Article
One-third of Inuit households in the Canadian Arctic are in core housing need-three times the national average. In 2014–2015, over 400 social housing units were constructed in Nunavik and Nunavut, two of the four Inuit land claims regions in Canada. This article examines whether rehousing, following this large-scale construction commitment, is associated with significant improvements in housing outcomes. People on the waiting list for social housing were recruited in 12 communities in Nunavik and Nunavut. Of the 186 adults who were rehoused, 102 completed the study. Questionnaires were administered 1–6 months before and 15–18 months after rehousing. After rehousing, household crowding, major repairs needed, and thermal discomfort were significantly reduced. The sense of home, including factors such as perceived control, privacy, and identity, improved significantly post-move. Social housing construction significantly improves living conditions in Nunavik and Nunavut. Integration of housing and social policies are needed to maximize benefits of new housing construction and to avoid or mitigate unintended effects.
... An expanded definition of housing security that recognizes complex needs of Indigenous youth may also provide greater context for the need of culturally and contextually relevant solutions for this population. Such a definition relates housing stability with broader social determinants of health to specifically address previously identified barriers to maintaining housing such as cultural safety (Baskin, 2013;Christensen, 2016), safety and personal stability, and providing optional educational and skill development-based programming (Brown et al., 2007). In order to better support the complex needs of Indigenous youth experiencing homelessness, community-driven approaches can prioritize Indigenous-specific needs and provide interventions that may better address such concerns (Browne et al., 2016). ...
Article
There is a high prevalence of Indigenous youth experiencing either precarious housing or homelessness in northwestern Ontario. Given that Indigenous pathways to homelessness can differ from non-Indigenous youth, interventions that address homelessness must also adapt to meet diverse needs. The Housing Outreach Program Collaborative (HOP-C) is a tertiary prevention intervention designed to provide congruent housing and peer and mental health supports for youth experiencing homelessness in Toronto, Ontario. Less is known regarding its adaptability to adequately serve Indigenous youth in northwestern Ontario. This study assessed the preliminary effectiveness and feasibility of an adaptation of the HOP-C North program for transitional aged Indigenous youth exiting homelessness in Thunder Bay, Ontario. Participants completed premeasures (n = 15) and postmeasures (n = 8) as well as qualitative interviews regarding their experiences in the program. Qualitative interviews were also conducted with staff (n = 14) engaged in implementing the program. After completing the HOP-C North program, participants reported improvements in a number of outcomes, including increased educational enrolment, attainment of employment, reduced hospitalizations, and increased engagement in clinical mental health services. Specific program aspects that participants found helpful included increased program flexibility, accessibility, emphasis on relationships, relevance of programming, fostering participant autonomy, and an adaptive approach to program implementation. These findings suggest that the HOP-C North model, when adapted, is a helpful program for Indigenous youth.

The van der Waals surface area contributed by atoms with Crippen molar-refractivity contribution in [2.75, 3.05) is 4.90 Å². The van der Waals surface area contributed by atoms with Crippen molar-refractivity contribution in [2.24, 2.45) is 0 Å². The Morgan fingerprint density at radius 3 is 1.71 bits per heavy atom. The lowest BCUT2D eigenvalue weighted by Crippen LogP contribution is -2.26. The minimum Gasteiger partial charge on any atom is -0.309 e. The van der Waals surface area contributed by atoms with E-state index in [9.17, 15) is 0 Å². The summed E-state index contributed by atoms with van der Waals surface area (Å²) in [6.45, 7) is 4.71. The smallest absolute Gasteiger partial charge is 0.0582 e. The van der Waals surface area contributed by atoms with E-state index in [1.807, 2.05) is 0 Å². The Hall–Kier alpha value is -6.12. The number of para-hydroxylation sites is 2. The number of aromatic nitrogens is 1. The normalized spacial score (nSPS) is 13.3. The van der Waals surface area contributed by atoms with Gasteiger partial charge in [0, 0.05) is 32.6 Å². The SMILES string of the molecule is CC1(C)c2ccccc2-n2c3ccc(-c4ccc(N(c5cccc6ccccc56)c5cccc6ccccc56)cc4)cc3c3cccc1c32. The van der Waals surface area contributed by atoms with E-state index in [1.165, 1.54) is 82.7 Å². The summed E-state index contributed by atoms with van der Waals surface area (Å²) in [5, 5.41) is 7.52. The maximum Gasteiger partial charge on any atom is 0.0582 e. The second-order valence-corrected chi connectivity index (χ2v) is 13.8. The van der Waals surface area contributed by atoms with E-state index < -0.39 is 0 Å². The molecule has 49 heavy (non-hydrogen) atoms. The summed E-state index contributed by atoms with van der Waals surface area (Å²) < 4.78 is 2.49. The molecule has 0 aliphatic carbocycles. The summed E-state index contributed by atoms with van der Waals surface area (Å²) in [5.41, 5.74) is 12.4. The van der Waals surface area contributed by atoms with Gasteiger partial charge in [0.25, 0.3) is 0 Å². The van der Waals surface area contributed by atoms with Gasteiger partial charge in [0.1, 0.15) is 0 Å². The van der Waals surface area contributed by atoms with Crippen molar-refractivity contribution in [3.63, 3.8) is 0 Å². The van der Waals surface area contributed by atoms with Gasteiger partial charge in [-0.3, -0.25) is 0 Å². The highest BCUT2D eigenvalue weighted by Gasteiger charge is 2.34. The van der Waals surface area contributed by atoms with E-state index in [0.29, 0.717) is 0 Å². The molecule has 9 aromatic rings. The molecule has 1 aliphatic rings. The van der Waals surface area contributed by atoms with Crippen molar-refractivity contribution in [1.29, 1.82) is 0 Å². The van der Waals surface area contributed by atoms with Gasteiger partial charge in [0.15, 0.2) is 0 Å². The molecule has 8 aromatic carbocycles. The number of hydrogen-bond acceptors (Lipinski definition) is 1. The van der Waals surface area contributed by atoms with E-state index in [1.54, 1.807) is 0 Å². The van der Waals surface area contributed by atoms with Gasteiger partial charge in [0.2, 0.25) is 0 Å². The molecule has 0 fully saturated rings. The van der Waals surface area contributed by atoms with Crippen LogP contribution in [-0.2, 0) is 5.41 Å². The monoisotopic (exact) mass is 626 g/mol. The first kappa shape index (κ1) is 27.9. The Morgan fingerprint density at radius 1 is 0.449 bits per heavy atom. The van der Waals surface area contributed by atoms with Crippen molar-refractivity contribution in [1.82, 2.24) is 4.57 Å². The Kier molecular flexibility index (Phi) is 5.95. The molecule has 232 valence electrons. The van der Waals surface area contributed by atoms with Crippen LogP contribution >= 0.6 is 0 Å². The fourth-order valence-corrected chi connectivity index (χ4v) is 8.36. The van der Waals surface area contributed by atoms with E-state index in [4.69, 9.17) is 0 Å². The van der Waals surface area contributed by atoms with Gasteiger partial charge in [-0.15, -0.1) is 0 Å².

... The social and psychological factors encompass the living arrangement and the experience of community living such as neighborhood environments, forging relationships with neighbors, security, and belongingness. The association between housing environments and depressive symptoms has been investigated in several studies, particularly in urban areas [18,19]. Some previous studies have shown the relationship between urban housing environments and mental health [20]. ...
Article
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Physical housing environment and living arrangements are significant determinants of health, particularly in developing countries, although results are mixed. We conducted this study to examine the gender differences in geriatric depressive symptoms in rural China, and further explored the influence of housing environments and living arrangements on depressive symptoms. The data used for this study were from the third wave of the nationally representative China Health and Retirement Longitudinal Study (CHARLS) survey in 2015; a total of 2056 females and 2529 males were included in this study. According to the analysis findings, 46.15% of the respondents had depressive symptoms based on the CES-D, with a statistically significant gender difference of 54.32% in females and 39.50% in males. Logistic Regression findings identified that with regard to the items of physical housing environments, toilets without seats (OR = 1.349) and the unavailability of bathing facilities (OR = 1.469) were statistically associated with depressive symptoms among male participants, whereas for female participants the use of polluting fuels (OR = 1.248) and living arrangements (i.e., living with children, OR = 1.430) was statistically associated with depressive symptoms. Statistically significant gender differences were found for having shower or bath facilities and our findings underscored that physical housing environments and living arrangements were associated with depressive symptoms for both genders. Moreover, the study revealed that a slight gender difference exists in terms of geriatric depression in rural China. Females are more likely to become depressed than their male counterparts with the same characteristics.